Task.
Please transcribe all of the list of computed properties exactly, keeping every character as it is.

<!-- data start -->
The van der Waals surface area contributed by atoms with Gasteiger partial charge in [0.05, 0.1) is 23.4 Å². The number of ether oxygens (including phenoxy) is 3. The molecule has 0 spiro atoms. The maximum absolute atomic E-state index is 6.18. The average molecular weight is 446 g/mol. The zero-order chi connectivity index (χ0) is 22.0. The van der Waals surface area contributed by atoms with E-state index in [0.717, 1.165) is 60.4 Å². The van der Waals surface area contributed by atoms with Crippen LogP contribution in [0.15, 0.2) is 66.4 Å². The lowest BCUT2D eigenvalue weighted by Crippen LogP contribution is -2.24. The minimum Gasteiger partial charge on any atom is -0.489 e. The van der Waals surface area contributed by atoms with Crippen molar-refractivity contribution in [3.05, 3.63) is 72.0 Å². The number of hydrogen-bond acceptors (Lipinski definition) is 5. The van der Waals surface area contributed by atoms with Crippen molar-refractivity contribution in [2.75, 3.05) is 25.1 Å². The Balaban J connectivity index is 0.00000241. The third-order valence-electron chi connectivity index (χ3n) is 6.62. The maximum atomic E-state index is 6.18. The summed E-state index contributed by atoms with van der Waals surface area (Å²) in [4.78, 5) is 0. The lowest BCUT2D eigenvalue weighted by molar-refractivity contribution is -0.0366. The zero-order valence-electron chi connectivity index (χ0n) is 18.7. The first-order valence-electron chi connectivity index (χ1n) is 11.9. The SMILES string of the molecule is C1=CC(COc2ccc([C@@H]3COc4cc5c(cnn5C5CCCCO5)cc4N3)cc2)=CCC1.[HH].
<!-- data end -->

The van der Waals surface area contributed by atoms with Gasteiger partial charge in [0.05, 0.1) is 23.4 Å². The number of ether oxygens (including phenoxy) is 3. The molecule has 0 spiro atoms. The maximum absolute atomic E-state index is 6.18. The average molecular weight is 446 g/mol. The zero-order chi connectivity index (χ0) is 22.0. The van der Waals surface area contributed by atoms with E-state index in [0.717, 1.165) is 60.4 Å². The van der Waals surface area contributed by atoms with Crippen LogP contribution in [0.15, 0.2) is 66.4 Å². The lowest BCUT2D eigenvalue weighted by Crippen LogP contribution is -2.24. The minimum Gasteiger partial charge on any atom is -0.489 e. The van der Waals surface area contributed by atoms with Crippen molar-refractivity contribution in [3.05, 3.63) is 72.0 Å². The number of hydrogen-bond acceptors (Lipinski definition) is 5. The van der Waals surface area contributed by atoms with Crippen molar-refractivity contribution in [2.75, 3.05) is 25.1 Å². The Balaban J connectivity index is 0.00000241. The third-order valence-electron chi connectivity index (χ3n) is 6.62. The maximum atomic E-state index is 6.18. The summed E-state index contributed by atoms with van der Waals surface area (Å²) in [4.78, 5) is 0. The lowest BCUT2D eigenvalue weighted by molar-refractivity contribution is -0.0366. The zero-order valence-electron chi connectivity index (χ0n) is 18.7. The first-order valence-electron chi connectivity index (χ1n) is 11.9. The SMILES string of the molecule is C1=CC(COc2ccc([C@@H]3COc4cc5c(cnn5C5CCCCO5)cc4N3)cc2)=CCC1.[HH].